The foreign exchange market has had the most and quickest impact. The British pound suffered its biggest blow in thirty years after the referendum. The consequences for owners of British shares are correspondingly. But what else could be influenced by the Brexit? The long-term consequences are hard to predict because a lot will depend on the trade agreements the United Kingdom will have (re)negotiate now.
There are a number of clear general short-term consequences
- Shopping in London is cheaper: most economists predicted a 10% decrease for the British pound. This actually happened and Peter Vanden Houte, chief economist at ING Belgium, warns us the British pound may devaluate even further. “After the first blow, the pound seems to have stabilized somewhat, but it is possible that in the next coming months we go to 0.85 – 0.90 pound per euro.” Concretely this means we will get more pounds for an equal amount of euros. Therefore, a weekend shopping trip to London becomes much cheaper.
- Lower budget for travelling in the US: The effects of the Brexit will also be felt on continental Europe. Economy experts believe that on the middle long-term the euro is headed for equivalency, where 1 euro is only worth as much as 1 dollar. Currently the value of the euro is around 1.11 dollar. Those who make online purchases will feel the depreciation of the euro. Whatever is purchased from the US, will be converted into euros, which will be more expensive due to the unfavourable exchange rate.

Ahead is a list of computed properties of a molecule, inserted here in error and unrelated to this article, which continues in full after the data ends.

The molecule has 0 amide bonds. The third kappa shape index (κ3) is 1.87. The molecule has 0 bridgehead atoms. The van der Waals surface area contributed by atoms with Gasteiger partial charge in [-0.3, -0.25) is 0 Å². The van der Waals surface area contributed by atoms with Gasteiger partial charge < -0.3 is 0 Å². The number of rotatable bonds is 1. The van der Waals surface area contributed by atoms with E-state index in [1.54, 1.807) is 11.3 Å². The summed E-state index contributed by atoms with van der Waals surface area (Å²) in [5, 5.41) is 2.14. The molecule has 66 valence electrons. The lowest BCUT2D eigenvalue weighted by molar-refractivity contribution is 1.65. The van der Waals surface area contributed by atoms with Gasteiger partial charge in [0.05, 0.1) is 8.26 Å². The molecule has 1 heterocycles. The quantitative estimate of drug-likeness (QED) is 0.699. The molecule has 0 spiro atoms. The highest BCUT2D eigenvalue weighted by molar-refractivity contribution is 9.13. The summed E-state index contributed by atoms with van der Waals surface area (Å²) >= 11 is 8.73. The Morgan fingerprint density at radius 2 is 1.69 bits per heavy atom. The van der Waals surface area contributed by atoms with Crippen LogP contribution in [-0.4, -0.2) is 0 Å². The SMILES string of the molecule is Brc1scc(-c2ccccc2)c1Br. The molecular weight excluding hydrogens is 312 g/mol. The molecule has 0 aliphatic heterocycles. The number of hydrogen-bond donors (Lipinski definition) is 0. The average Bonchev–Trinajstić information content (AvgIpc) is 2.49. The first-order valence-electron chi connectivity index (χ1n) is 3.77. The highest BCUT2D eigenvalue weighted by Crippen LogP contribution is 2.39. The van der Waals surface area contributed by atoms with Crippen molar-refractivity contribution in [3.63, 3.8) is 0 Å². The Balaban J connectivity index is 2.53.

British and European shares decrease in value
Investors will feel the Brexit as well. 1.4 million Belgians have a pension savings fund and indirectly own shares via those funds. The losses in those fund portfolios however are not as significant as the drop in shares, because pension savings funds invest at least a quarter of its assets in bonds.
Banks are most sensitive to the economic climate and have to endure more serious blows. Their risks lie in payment defaults on loans to British companies or on loans to European companies troubled by the Brexit.
As an investor, there is not much that you do. “Things will be shaved now”, says Dirk Thiels, strategist at KBC Asset Management, referring to an ancient wisdom in the stock market: “When you are being shaved, you have to stay still. Or you risk losing vital parts. The worst thing you can do when investing is to sell everything. If you have some cash on hand, now is the time to invest.” Investing in diamonds is a good diversification. Diamond prices have not been affected.